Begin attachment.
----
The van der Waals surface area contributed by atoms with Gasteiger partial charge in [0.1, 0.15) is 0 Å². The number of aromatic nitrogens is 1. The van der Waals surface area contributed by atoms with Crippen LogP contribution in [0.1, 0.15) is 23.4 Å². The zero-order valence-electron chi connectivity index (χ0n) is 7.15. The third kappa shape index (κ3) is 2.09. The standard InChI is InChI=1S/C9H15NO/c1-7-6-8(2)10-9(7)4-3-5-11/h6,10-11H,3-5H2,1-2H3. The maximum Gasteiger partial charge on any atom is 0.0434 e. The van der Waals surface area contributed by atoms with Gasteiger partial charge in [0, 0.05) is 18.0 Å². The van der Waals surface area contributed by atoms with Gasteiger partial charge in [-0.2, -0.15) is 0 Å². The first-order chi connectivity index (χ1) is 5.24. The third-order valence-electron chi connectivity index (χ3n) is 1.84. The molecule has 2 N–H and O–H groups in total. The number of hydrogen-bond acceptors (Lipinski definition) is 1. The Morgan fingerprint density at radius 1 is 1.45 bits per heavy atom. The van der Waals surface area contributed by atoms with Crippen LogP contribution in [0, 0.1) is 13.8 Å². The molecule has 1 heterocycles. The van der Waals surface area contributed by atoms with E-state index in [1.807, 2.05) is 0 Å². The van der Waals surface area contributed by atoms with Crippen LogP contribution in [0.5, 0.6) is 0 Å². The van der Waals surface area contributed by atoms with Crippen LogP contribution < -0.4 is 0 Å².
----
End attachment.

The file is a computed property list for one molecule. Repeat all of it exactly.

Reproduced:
The van der Waals surface area contributed by atoms with Gasteiger partial charge in [0.1, 0.15) is 0 Å². The number of aromatic nitrogens is 1. The van der Waals surface area contributed by atoms with Crippen LogP contribution in [0.1, 0.15) is 23.4 Å². The zero-order valence-electron chi connectivity index (χ0n) is 7.15. The third kappa shape index (κ3) is 2.09. The standard InChI is InChI=1S/C9H15NO/c1-7-6-8(2)10-9(7)4-3-5-11/h6,10-11H,3-5H2,1-2H3. The maximum Gasteiger partial charge on any atom is 0.0434 e. The van der Waals surface area contributed by atoms with Gasteiger partial charge in [0, 0.05) is 18.0 Å². The van der Waals surface area contributed by atoms with Gasteiger partial charge in [-0.2, -0.15) is 0 Å². The first-order chi connectivity index (χ1) is 5.24. The third-order valence-electron chi connectivity index (χ3n) is 1.84. The molecule has 2 N–H and O–H groups in total. The number of hydrogen-bond acceptors (Lipinski definition) is 1. The Morgan fingerprint density at radius 1 is 1.45 bits per heavy atom. The van der Waals surface area contributed by atoms with Crippen LogP contribution in [0, 0.1) is 13.8 Å². The molecule has 1 heterocycles. The van der Waals surface area contributed by atoms with E-state index in [1.807, 2.05) is 0 Å². The van der Waals surface area contributed by atoms with Crippen LogP contribution in [0.5, 0.6) is 0 Å². The van der Waals surface area contributed by atoms with Crippen LogP contribution < -0.4 is 0 Å².